Roads were made for journeys, not destinations. - Confucius
Funny how it takes moving away to truly appreciate what is around you. Or how coming back home to where you grew up makes you so reflective. I’ve been taking so many pictures of sunrises, fields, country roads, and peaceful reminders of the life I once inhabited here in Minnesota.
When I was still living here in my childhood home, my life goals and plans were so much set on the destination. I had three major goals and hopes, to become a teacher, become fluent in Spanish and get married.
In my mind, those were my destinations and I was working on making it all happen as fast as I could. My plan was to finish my undergrad university in 3 years and get engaged halfway through those three years.
Everything was going right as I had “planned” in my head.
Until life happened.
To reach the goal of “becoming fluent in Spanish” and also be able to see the world before I settled down at the young age of 20 to be married, I got engaged and then spent a semester studying in Segovia, Spain.
I was young, naive, and wide-eyed wandering the cobblestone streets of Segovia where every road led either to the castle, the cathedral or the aqueduct. Traveling to Spain and around the country with another 30 university students and our professor opened up my eyes to a whole new world outside of what I knew to be in Minnesota.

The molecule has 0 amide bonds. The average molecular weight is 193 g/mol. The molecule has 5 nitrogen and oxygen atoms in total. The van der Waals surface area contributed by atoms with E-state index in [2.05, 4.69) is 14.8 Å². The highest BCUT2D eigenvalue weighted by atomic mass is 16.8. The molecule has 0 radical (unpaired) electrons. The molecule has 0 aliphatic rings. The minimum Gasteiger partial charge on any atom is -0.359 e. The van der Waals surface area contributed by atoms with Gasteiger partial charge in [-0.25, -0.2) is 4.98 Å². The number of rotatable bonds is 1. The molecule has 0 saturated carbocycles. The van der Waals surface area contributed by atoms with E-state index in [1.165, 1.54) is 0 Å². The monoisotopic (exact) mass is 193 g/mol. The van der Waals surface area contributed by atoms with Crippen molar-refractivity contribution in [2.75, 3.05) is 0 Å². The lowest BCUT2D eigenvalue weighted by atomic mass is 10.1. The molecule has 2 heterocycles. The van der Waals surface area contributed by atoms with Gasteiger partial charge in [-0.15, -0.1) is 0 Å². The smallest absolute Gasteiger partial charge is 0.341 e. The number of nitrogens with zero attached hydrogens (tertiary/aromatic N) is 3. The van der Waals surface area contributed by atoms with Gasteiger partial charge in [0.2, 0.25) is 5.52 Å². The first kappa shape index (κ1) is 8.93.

Traveling challenged my goals and expanded my ideas on where I was heading and the destinations I had so quickly chosen as an 18 year old.
Returning to finish 3 more semesters of university in Minnesota after Spain and to plan a wedding with my fiance was different than what I expected and although our young love was strong and pure in many ways, we called off the wedding and broke up. It was literally heartbreaking but ultimately a good decision for both of us.
And losing that immediate “destination” of getting married young, I realized I could go down any road I chose at that point so a year later I moved to Mexico at the age of 21 to start my teaching career. I assumed I’d be in Mexico for a couple years and then move on to Argentina or Italy. I assumed my “road” would lead to several international countries and cities as I globetrotted my way through my teaching career.
Here I am 13 years later, growing roots, raising a family and pursuing a career that has seen much more than just a classroom in Guadalajara, Mexico. (I talk more about growing roots in a place in this blog post or this podcast episode).
Even today, as a 34 year old, I sometimes fall into the trap of thinking life is all about the destination. I like to set a goal and reach it. I like to make a to-do list and cross off the items. But the more I’m growing and learning, I’m realizing that life is so much about the journey along the way.
And so many of the roads I’ve traveled moving to Mexico, meeting my husband salsa dancing, getting married in Hawaii, traveling the world training teachers, getting let go from what I thought was my dream job, standing on stages teaching and training in Spanish, and now spending my days virtually training hundreds of teachers around Latin America as we are all in the middle of a global pandemic makes me realize that if we choose to only get to our destination, we’re going to miss many interesting turns along the way.
They say retrospect is 20/20. And I’m sure we can all look back on our life, decisions we made, circumstances that took us by surprise and yet in the midst of the turns and twists along the road, we can be grateful for the journey.
What about you? Where has your journey taken you? Are you also trying to enjoy the present rather than always looking to the future and missing the beauty found in the twists and turns along the road?